Lost Desert is a Belgian producer/DJ who made his powerful debut in 2016 when he and Lee Burridge teamed up for the 'Stand Up Right' EP on Lee's since-retired label Get Weird.
The EP-titled track made its way into countless charts and DJ sets, having perfectly caught the wave of deep house embracing the influence of traditional and folk music from around the globe. This was organic house before anyone was calling it organic house.
He later launched his own label, Souksonic, in 2019 which has been catching ears and turning heads since then. The output from his label and continuing collaborations with Lee Burridge on All Day I Dream have earned him a spot as one of the major artists leading the organic house sound today.
In this newest piece from the My Toolbox series we get a look into the creative space of Lost Desert and learn more about his process of making music.
What defines the Lost Desert sound and how do you achieve that in the studio?
Hi Magnetic readers, I think it's just me doing what I feel comes naturally, following my heart and ears instead of what's on the Beatport charts.
If I had to go more into detail or mention one specific thing, I often take a microphone and record some noises in nature or the ambient room noise of my studio to act as a natural sound-bed in the tracks I am making. If I want to push myself and be creative, I will create and record some percussion samples out of found sounds or stuff around my studio.
What is the workflow like when collaborating on tracks with genre-defining artists like Lee Burridge?
I don't think or feel that Lee, or even the both of us, define one genre.
In my mind, Lee and I make Afro House (as with Junior & Bantwanas collaborations), Deep House (such as Botanic, Loopyness, and Slave to the Strings), and Progressive (Float On, Bloemenvelden, and Moogami). It's Beatport that makes the genres and places us into those genres... it's rarely the artists themselves.
Read The Complete History: All Day I Dream
If I may speak for the two of us, it's more about a feeling of a track than the genre. I'm not saying having genres is terrible; without some refinement and categorization, we would get lost in a universe of tracks.
Most of the time, I start by making a loop in the Native Instruments plugin Maschine 2. I only use the software. Over the years, I have recorded so much real percussion, field recording, nature noises, and voices that give me endless opportunities in that plug-in.
Often the percussion or vibes in the loop determine the song's key; from that point on, I start writing the melodies, chords, and bass lines.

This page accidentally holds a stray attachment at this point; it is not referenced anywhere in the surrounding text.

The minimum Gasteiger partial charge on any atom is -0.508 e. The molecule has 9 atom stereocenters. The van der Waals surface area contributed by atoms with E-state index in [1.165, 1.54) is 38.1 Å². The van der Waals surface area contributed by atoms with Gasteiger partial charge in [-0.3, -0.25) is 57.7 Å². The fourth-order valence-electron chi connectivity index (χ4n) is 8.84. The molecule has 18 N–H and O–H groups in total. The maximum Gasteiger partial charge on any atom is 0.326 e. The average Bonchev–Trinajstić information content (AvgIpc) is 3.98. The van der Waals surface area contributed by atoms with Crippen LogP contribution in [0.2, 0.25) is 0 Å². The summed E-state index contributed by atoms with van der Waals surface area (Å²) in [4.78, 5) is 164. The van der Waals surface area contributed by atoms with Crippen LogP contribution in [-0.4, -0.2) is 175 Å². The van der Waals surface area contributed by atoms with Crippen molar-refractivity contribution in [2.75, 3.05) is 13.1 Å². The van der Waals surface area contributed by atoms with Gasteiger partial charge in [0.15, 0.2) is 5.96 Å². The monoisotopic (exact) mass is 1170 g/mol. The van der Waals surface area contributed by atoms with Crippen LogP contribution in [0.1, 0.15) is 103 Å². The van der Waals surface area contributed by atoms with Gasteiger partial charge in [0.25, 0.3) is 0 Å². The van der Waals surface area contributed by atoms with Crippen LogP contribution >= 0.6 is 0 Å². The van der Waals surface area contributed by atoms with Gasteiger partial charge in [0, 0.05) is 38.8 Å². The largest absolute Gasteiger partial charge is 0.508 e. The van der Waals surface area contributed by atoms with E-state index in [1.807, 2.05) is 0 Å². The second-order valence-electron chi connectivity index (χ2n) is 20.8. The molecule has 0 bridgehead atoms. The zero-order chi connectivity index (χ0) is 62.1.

It's challenging to make the next piece of music; maybe my best is already out there!
And that's the beauty of creating music, the never-ending quest for the next best new thing.
But if I had to share one bit of wisdom, it would be to not overthink things in the studio. Have fun, and the best will come.
What are the pieces of gear in your studio you could simply not do without?
Well, as with most studios these days, my Mac Pro would be my most-used tool. Other than that, it would be Logic which I work in most of the time.
I use Ableton only for remixing because its warping algorithms allow me to change the tempo of samples very quickly.
Currently, I cannot go without my Genelec 1031A studio monitors. They have been in my studio for about 20 years, and I know them like the back of my hand. Recently Lee added his own set of Genelec Ones to his studio.
After that, there are a few more essentials that I still learning how to use effectively. I love my SSL XDesk, SSL Fusion, and the other outboard stuff I use, like a Moog Voyager, which is my go-to for sub-bass. My Moog One and I always loved Nord Lead 4 and Prophet 6.
Finally, I could survive without my small collection of vintage Roland Juno 106, Juno 60, Jx groove synth,
What is the secret to finishing a track that you want signed to All Day I Dream?
I have been a Logic user for the longest time; knowing your DAW is essential for your workflow, and decent monitoring is required. Here is something I always say as a rule of thumb when producing...
"Something old, something new, something borrowed, something blue,"
Interpret that as you will on your next track...
We all know good-sounding drums are critical to a sound dance track. Like a pizza, if the bottom sucks, you can add whatever on it, but it will still be a lousy pizza.
Want To Sign Music With Purified Records? Here's How
Do you have any advice for newer producers looking to replicate your success in the studio?
Try not to make what's already out there.
Use what's out there to inspire, not copy!
Learn to understand music, key, scale, chords, etc.
Your music will evolve faster if you know and understand the basics.
On gear, I would advise buying less but buying quality. This goes for monitoring and all other outboard gear if you are starting on a low budget. Get good headphones instead of some cheap monitors.
And, of course, be prepared to commit, as it might take a while before you become a star. I love to help new talent. That's one of the reasons why I started my own label Souksonic.